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Woman “addicted to her husband” died from overdose after discovering affair

PUBLISHED: 07:49 19 May 2017 | UPDATED: 14:34 20 May 2017

Sarah-Jane Cunningham. Picture: Kim Dodd

Sarah-Jane Cunningham. Picture: Kim Dodd

Archant

A woman who was “addicted to her husband” died from an overdose after discovering he was having an affair with one of her friends, an inquest has heard.

Sarah-Jane Cunningham. Picture: Kim DoddSarah-Jane Cunningham. Picture: Kim Dodd

Sarah-Jane Cunningham had been tackling two “destructive” relationships - with alcohol and her partner - when she was admitted to hospital following overdoses in 2015 and 2016.

And the day after being released from hospital on the second occasion, the 38-year-old, of George Hill, Old Catton, passed away at her home on July 23 last year having taken a further overdose.

Area coroner Yvonne Blake today could not conclude Mrs Cunningham died by suicide, instead finding her death was drug and alcohol related.

Norfolk Coroner’s Court heard from Mrs Cunningham’s sister, Kim Dodd, who described her relationship with husband Stuart as destructive.

“She was addicted to her husband. They brought out the worst in each other but she would not leave him because she could not cope without him,” she said.

After Mr Cunningham was involved in a motorcycle accident in 2014, Mrs Dodd said he changed and suffered post traumatic stress disorder.

“He had anger management issues after he had his accident. Her problems made his problems worse and they rubbed each other up the wrong way a lot.”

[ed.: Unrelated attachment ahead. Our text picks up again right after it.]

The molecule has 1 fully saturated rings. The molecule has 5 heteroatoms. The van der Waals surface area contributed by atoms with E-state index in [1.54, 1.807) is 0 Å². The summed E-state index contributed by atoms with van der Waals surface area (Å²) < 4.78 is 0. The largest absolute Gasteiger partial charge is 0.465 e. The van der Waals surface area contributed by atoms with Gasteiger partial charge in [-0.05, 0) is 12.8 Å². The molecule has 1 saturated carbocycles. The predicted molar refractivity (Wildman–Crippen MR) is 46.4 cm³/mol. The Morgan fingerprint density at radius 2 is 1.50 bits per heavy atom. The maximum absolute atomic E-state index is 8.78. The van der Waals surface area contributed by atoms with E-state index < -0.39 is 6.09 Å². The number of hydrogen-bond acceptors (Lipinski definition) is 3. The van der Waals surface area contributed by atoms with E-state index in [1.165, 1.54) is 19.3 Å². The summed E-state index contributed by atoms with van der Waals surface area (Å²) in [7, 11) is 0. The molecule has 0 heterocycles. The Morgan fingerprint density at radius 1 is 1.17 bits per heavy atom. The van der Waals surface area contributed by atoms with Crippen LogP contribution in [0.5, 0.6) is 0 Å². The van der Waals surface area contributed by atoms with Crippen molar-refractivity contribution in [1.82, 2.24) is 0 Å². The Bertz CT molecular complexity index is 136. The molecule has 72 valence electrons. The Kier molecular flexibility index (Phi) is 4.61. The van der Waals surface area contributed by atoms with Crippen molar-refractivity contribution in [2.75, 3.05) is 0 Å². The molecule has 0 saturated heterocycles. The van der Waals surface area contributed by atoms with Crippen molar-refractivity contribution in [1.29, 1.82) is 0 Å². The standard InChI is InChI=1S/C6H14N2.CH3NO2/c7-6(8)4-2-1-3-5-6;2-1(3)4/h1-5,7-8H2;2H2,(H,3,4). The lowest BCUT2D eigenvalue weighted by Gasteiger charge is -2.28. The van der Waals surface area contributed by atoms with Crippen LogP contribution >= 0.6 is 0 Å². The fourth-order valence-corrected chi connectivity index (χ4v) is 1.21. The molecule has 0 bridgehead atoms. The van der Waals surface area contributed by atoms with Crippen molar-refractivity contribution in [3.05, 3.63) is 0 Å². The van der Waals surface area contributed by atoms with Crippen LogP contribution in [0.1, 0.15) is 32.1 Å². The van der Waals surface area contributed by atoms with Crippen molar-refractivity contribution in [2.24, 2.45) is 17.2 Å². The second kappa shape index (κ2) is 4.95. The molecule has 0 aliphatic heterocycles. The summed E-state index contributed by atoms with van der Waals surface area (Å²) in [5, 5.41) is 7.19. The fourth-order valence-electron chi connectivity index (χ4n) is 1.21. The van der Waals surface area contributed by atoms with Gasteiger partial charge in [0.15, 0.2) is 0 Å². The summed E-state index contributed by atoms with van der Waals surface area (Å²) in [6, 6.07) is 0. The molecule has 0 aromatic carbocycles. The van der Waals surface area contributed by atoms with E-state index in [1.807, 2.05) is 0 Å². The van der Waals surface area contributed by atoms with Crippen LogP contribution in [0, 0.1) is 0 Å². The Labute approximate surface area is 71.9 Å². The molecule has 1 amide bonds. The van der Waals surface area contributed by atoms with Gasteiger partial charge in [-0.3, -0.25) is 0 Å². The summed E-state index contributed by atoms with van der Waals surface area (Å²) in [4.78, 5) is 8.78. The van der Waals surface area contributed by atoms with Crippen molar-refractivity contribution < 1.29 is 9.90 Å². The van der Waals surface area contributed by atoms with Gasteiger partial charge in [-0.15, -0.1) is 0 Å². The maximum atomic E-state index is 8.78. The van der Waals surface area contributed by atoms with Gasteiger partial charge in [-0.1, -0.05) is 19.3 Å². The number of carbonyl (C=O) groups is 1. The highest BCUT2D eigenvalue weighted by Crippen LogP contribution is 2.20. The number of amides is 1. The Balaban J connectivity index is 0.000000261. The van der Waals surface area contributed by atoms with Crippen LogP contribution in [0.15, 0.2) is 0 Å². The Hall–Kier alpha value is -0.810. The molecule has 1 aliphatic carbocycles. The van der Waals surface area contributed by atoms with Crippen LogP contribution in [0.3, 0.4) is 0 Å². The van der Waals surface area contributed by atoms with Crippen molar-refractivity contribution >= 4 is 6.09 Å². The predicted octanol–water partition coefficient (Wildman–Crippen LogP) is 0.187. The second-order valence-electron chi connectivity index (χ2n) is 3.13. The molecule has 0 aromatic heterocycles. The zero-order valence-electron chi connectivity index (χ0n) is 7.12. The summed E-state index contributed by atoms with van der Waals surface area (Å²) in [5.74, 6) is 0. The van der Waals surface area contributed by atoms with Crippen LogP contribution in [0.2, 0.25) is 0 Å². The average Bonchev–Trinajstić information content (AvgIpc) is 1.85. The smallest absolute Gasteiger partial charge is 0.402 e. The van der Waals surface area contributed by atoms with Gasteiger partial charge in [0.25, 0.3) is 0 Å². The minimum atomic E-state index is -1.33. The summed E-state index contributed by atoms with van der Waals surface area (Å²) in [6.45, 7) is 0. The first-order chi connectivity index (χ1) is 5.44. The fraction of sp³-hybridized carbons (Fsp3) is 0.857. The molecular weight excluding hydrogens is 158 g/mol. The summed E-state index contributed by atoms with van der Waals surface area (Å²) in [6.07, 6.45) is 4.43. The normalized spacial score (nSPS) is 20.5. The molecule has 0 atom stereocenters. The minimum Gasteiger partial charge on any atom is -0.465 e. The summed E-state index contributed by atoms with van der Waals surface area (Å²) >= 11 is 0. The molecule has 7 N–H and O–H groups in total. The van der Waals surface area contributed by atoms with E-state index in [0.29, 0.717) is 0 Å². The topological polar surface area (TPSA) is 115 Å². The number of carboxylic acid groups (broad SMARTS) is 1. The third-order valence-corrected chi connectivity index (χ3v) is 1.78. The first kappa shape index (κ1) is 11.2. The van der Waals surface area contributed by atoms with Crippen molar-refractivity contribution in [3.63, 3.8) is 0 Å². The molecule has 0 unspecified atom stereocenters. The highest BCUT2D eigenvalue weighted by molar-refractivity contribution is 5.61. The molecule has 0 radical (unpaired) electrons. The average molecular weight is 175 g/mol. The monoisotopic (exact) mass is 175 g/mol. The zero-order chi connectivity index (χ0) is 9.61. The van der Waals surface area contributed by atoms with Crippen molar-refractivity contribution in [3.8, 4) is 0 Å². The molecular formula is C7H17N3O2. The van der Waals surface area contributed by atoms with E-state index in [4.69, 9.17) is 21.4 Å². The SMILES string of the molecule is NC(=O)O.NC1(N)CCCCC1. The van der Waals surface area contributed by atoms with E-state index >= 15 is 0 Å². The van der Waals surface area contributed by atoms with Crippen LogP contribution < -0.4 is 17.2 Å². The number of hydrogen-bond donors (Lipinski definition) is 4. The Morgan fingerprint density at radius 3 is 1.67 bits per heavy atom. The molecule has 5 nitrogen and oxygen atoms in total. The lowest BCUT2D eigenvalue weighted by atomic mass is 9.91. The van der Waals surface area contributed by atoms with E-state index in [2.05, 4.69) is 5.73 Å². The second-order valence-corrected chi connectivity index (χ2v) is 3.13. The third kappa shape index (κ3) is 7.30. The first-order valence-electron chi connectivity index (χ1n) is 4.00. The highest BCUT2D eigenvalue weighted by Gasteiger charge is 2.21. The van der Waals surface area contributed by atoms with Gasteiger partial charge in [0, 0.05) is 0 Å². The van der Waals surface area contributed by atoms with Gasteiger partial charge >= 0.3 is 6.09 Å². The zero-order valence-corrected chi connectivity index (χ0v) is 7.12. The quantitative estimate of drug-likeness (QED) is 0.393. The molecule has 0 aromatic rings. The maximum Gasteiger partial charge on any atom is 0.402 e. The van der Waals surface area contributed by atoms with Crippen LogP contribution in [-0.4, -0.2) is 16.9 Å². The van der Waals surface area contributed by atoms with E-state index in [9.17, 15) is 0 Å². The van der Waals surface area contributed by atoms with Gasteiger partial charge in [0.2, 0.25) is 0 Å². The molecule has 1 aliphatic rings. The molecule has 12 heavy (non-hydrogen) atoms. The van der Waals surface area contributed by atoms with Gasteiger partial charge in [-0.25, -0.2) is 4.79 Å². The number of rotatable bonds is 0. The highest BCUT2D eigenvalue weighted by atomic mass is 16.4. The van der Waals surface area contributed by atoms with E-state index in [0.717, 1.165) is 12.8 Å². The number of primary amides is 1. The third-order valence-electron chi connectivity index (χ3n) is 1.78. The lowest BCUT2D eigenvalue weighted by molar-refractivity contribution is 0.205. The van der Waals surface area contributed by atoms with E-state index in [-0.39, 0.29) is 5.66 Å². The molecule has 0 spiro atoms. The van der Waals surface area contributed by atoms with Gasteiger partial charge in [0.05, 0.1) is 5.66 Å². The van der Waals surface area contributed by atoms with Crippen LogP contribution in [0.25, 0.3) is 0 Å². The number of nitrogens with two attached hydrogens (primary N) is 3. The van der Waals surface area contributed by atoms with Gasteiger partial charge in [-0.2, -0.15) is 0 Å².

Miriam Isaac, clinical team leader at the Norfolk and Norwich University Hospital, met Mrs Cunningham after her overdose in October 2015.

“It became quite apparent alcohol was a big feature of both her and her husband’s life at the time,” she said.

“The overdose was an attempt to communicate to her husband her frustrations rather than an attempt to die.”

The inquest heard Mrs Cunningham had been engaging with Norfolk Recovery Partnership and the wellbeing service at Norfolk and Suffolk Foundation Trust.

An NSFT community mental health practitioner said following a referral in 2010, Mrs Cunningham exhibited “severe anxiety” and thoughts of ending her life, but described it as a “cry for help” following three bereavements, including her father in 2008.

Teresa Church, a friend of Mrs Cunningham, had been in contact with her on the evening before her death, and described how her husband’s new partner had sent her “naked pictures of them”.

“She knew he was having an affair”.

Mrs Dodd added her sister’s discharge from hospital on July 23 was “not their fault” as she “knew what she needed to say to get let out”.

Lessons learned

Norfolk and Suffolk NHS Foundation Trust conducted a serious incident requiring investigation report, which found there was no root cause under the control of the Trust which led to Mrs Cunningham’s death, but outlined lessons learned.

Nurse Daniel Fisher, who wrote the report, said he had recommended recording of alcohol intake is routinely taken in units rather than type of alcohol, and there should be greater access to electronic patient notes across the Trust.

After the inquest, Mrs Dodd said: “The outcome today was never going to bring my beautiful sister back, but I was pleased to find out that out of the terrible situation some good has come in the fact that the procedures and policies of the mental health team are being changed to ensure that other people like my sister do not slip through the net.

“By sharing the information between the different departments I believe will really help to give other people like her an increased support.”

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